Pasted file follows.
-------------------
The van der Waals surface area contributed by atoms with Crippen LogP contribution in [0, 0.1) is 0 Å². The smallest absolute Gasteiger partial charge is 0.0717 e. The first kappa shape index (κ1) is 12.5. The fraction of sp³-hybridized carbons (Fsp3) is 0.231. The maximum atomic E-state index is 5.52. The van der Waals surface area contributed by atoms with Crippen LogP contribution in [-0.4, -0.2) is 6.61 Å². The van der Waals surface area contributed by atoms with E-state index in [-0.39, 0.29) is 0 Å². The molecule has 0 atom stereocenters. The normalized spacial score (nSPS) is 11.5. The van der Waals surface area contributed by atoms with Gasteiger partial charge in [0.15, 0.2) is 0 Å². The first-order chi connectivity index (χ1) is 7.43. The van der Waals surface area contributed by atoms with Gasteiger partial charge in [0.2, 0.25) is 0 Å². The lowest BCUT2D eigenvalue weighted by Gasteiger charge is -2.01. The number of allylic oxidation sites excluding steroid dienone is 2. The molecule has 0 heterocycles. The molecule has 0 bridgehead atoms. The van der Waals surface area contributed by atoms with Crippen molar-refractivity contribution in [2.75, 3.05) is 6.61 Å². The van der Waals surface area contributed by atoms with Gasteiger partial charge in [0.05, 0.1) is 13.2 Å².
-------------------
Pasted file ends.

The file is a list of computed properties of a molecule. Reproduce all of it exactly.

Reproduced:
The van der Waals surface area contributed by atoms with Crippen LogP contribution in [0, 0.1) is 0 Å². The smallest absolute Gasteiger partial charge is 0.0717 e. The first kappa shape index (κ1) is 12.5. The fraction of sp³-hybridized carbons (Fsp3) is 0.231. The maximum atomic E-state index is 5.52. The van der Waals surface area contributed by atoms with Crippen LogP contribution in [-0.4, -0.2) is 6.61 Å². The van der Waals surface area contributed by atoms with E-state index in [-0.39, 0.29) is 0 Å². The molecule has 0 atom stereocenters. The normalized spacial score (nSPS) is 11.5. The van der Waals surface area contributed by atoms with Gasteiger partial charge in [0.15, 0.2) is 0 Å². The first-order chi connectivity index (χ1) is 7.43. The van der Waals surface area contributed by atoms with Gasteiger partial charge in [0.2, 0.25) is 0 Å². The lowest BCUT2D eigenvalue weighted by Gasteiger charge is -2.01. The number of allylic oxidation sites excluding steroid dienone is 2. The molecule has 0 heterocycles. The molecule has 0 bridgehead atoms. The van der Waals surface area contributed by atoms with Crippen molar-refractivity contribution in [2.75, 3.05) is 6.61 Å². The van der Waals surface area contributed by atoms with Gasteiger partial charge in [0.05, 0.1) is 13.2 Å².